Report (1967)

I don't think people give short films the respect that they deserve. These are full narrative, experiments, and questioning pieces that manage to take the emotional experience of a film and condense it. If anything, this must be harder. Take "Meshes of the Afternoon" for example. It's perhaps one of the best films ever made, and yet it doesn't take much effort to watch because of its length.
Then you have "Report" by Bruce Conner. This movie attempts to detail the media and societal emotional reaction to the assassination of President Kennedy.
For the first half of the movie, which is only six minutes long, the movie concerns the shooting to the death of JFK. The second half is about the pre-shooting pomp and circumstance, when the irony and grief is thick. The newscaster talks about Jacqueline Kennedy's dress and the secret service detailing; but there is an air of doom granted by the viewer's mind.
Certain editing tricks help Conner play with certain emotions. One repeated image is of Mrs. Kennedy trying to open a car door. Other times, it's almost nauseating the way that Conner splices film together because it's dizzying, and not in a good way.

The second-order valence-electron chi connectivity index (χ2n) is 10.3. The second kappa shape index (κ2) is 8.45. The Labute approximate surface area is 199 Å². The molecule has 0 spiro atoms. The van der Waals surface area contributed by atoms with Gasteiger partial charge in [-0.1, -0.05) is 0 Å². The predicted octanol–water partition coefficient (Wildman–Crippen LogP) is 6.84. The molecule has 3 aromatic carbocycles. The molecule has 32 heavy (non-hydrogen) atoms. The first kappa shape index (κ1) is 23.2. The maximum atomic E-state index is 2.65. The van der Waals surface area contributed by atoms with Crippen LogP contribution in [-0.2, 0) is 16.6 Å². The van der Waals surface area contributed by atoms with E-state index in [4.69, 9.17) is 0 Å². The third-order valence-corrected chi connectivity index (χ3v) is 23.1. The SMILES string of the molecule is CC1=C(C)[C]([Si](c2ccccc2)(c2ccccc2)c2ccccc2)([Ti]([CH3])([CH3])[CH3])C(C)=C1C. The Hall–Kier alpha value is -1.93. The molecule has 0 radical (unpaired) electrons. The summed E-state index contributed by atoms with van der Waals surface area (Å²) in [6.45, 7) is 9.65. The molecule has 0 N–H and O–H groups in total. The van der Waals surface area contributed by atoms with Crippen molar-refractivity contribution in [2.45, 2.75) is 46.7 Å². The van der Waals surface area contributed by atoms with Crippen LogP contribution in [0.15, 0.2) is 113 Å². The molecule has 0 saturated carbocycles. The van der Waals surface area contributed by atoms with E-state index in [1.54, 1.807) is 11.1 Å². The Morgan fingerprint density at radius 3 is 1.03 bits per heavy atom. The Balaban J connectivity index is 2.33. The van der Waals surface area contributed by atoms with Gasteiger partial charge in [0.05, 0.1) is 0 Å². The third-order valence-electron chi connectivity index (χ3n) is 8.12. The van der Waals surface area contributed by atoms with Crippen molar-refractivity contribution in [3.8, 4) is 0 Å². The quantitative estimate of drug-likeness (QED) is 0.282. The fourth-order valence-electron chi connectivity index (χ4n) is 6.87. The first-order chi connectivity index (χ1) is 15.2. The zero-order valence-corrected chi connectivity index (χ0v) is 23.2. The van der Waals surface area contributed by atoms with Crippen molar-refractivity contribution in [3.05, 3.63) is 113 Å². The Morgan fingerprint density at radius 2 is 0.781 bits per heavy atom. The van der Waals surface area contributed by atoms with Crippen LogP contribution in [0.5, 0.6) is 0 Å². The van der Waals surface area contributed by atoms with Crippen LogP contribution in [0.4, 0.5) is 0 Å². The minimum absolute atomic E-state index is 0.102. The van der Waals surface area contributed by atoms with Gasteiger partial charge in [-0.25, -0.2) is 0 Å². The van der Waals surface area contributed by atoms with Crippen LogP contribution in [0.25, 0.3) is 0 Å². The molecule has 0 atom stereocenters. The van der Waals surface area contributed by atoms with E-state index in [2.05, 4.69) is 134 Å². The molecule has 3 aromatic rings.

When the film is referencing the Kennedeys appearance and the beginning of the parade, the film takes moments from the media that have nothing to do with Kennedy's assassination. Most prominently, there is a bullfighter montage which ends fairly gruesomely for the bull.
But it's all making a point, at least that's my opinion. It's all trying to insult the media for ever trying to sensationalize the death of our president. Yet here's the problem and Conner is very aware of this: we have to rely on the news, but it's part of a bigger, more vile machine.
The last image of the film has a young woman sitting at a desk, no doubt for a commercial of sorts, and she presses a button on the console in from of her. The camera zooms in to see that the button says "Sell" and then it cuts to black.

Score: ★★★½

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